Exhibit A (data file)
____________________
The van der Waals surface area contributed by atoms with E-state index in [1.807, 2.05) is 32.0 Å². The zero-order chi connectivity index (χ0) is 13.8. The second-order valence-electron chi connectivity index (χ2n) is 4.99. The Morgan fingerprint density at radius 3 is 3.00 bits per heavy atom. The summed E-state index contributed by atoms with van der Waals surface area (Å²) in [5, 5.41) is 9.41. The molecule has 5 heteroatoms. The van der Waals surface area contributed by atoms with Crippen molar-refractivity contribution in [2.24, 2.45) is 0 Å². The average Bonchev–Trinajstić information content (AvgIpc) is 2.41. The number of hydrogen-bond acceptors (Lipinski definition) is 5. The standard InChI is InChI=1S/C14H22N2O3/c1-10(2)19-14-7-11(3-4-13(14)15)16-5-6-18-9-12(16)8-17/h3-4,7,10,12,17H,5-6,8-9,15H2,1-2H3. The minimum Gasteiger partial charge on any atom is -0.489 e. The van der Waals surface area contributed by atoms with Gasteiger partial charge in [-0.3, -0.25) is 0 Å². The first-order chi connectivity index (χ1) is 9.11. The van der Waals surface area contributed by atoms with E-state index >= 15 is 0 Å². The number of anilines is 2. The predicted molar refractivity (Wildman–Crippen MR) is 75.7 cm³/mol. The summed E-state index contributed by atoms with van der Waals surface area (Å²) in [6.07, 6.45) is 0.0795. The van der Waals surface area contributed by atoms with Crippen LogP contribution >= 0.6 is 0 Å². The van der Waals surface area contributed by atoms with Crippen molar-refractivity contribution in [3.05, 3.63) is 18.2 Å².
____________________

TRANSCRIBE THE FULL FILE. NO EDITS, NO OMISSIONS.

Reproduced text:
The van der Waals surface area contributed by atoms with E-state index in [1.807, 2.05) is 32.0 Å². The zero-order chi connectivity index (χ0) is 13.8. The second-order valence-electron chi connectivity index (χ2n) is 4.99. The Morgan fingerprint density at radius 3 is 3.00 bits per heavy atom. The summed E-state index contributed by atoms with van der Waals surface area (Å²) in [5, 5.41) is 9.41. The molecule has 5 heteroatoms. The van der Waals surface area contributed by atoms with Crippen molar-refractivity contribution in [2.24, 2.45) is 0 Å². The average Bonchev–Trinajstić information content (AvgIpc) is 2.41. The number of hydrogen-bond acceptors (Lipinski definition) is 5. The standard InChI is InChI=1S/C14H22N2O3/c1-10(2)19-14-7-11(3-4-13(14)15)16-5-6-18-9-12(16)8-17/h3-4,7,10,12,17H,5-6,8-9,15H2,1-2H3. The minimum Gasteiger partial charge on any atom is -0.489 e. The van der Waals surface area contributed by atoms with Gasteiger partial charge in [-0.3, -0.25) is 0 Å². The first-order chi connectivity index (χ1) is 9.11. The van der Waals surface area contributed by atoms with E-state index >= 15 is 0 Å². The number of anilines is 2. The predicted molar refractivity (Wildman–Crippen MR) is 75.7 cm³/mol. The summed E-state index contributed by atoms with van der Waals surface area (Å²) in [6.07, 6.45) is 0.0795. The van der Waals surface area contributed by atoms with Crippen LogP contribution >= 0.6 is 0 Å². The van der Waals surface area contributed by atoms with Crippen molar-refractivity contribution in [3.05, 3.63) is 18.2 Å².